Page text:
Why I Didn't Marry My Soulmate


I met my husband when I was sixteen. 

He was twenty-three.

Stop the world, drama everywhere, y'all.

We secretly liked each other for two years. Why secretly? Because he was my high school youth group leader, and that's just messed up.

But we had to wait until the summer after my senior year to even think about dating, so for two years, I just silently pined and cried and hoped Kaz wouldn't change his mind.

He didn't. But that's not the point.

When I was sixteen, I thought I loved Kaz. Maybe I did. I wrote him letters saying as much, letters that I saved in an attempt to be sentimental. I read some of those letters the other day. 

Hyperbole and doodled hearts on paper wrinkled by my tears, y'all. I'm not joking. I wrote the letters to my future husband like any good Christian teenager would do ::eye roll::, but because I believed so strongly that Kaz was that person, I addressed the letters to him by name. Bold move, High School Kendra. Bold move. 

I wrote how much I loved him, how I couldn't imagine life with anyone else, how I wanted to be his wife so badly it hurt my bones.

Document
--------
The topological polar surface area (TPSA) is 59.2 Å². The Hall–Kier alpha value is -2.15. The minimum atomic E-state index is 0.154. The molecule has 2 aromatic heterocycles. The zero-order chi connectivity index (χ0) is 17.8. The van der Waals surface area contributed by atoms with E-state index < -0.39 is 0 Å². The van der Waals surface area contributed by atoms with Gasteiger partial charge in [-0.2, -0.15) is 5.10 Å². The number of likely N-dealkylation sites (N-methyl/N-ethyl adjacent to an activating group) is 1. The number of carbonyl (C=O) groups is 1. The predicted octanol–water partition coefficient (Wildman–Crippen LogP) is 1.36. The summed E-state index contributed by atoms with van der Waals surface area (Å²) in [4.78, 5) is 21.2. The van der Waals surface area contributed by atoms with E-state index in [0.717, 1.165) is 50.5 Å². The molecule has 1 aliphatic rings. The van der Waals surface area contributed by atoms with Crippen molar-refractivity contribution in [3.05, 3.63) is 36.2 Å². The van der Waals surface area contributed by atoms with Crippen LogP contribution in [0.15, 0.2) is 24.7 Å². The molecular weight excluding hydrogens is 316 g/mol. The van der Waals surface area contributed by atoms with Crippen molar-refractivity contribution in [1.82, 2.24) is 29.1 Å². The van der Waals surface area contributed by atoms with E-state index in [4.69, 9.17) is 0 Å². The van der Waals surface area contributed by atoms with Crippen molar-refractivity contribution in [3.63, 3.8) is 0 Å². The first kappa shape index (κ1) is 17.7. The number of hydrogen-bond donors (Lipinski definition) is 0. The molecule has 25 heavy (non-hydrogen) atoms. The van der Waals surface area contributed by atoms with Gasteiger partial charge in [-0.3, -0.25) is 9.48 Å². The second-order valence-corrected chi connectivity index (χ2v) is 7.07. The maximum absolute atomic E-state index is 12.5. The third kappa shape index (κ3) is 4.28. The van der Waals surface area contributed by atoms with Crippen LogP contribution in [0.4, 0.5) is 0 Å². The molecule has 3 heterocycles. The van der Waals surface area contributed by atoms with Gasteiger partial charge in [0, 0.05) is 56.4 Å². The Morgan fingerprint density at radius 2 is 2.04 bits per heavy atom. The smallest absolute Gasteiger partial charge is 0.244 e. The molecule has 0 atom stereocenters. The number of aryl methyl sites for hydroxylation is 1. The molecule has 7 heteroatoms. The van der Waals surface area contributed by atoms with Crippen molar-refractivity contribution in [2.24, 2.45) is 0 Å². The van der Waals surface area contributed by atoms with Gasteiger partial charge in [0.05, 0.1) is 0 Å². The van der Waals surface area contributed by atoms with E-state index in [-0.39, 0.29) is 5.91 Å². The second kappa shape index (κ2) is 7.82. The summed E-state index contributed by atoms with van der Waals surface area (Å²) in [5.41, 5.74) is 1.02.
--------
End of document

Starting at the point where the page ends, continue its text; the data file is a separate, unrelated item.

Child, please.

The truth is I got lucky. My first love was my only love, but that doesn't mean that High School Kendra knew what was coming. I'm grateful things ended up the way they did, but I didn't know that Kaz was supposed to be my husband when I was sixteen. I thought I knew, but what the hell does a sixteen year-old girl know about anything except All the Feelings. 

Love is hard. Marriage is no joke. We're not each other soul mates, and we don't believe that we're the only ones in the world that can make each other happy. Sorry, High School Kendra.

We've chosen to live together. To have kids. To have the unspoken arrangement where he washes the cloth diapers and I stuff them. We talk about budgets and dreams and preschool and in-laws and why grass won't grow on that one random patch of yard. I get excited when I can surprise him with a bag of potato chips I originally thought wouldn't fit in our budget. He likes to clean my wedding ring. We hold hands while we watch Shark Tank. We fight in silence over things unsaid. 

We're messy people who fell in love and took the risk to live life together forever. Yes, he's the only person I want to do life with, but that doesn't mean he's the only one who could.

And you know what? That might not make our love overly sentimental, but it makes it deep. We know that we're not each other's "one true love," so we fight for our true love. And we love it that way. Our guard can't be down around others, and it can't be up with each other. We don't depend on fate to keep us together; we hold fast to our covenant. 

The week of Valentine's Day feels like the appropriate time to be a little sentimental as much as I'm capable (which isn't that much). So in this time when people celebrate their one and only love, I celebrate the man I chose. The man who chose me. And because we made the choice, we get to be each other's one and only.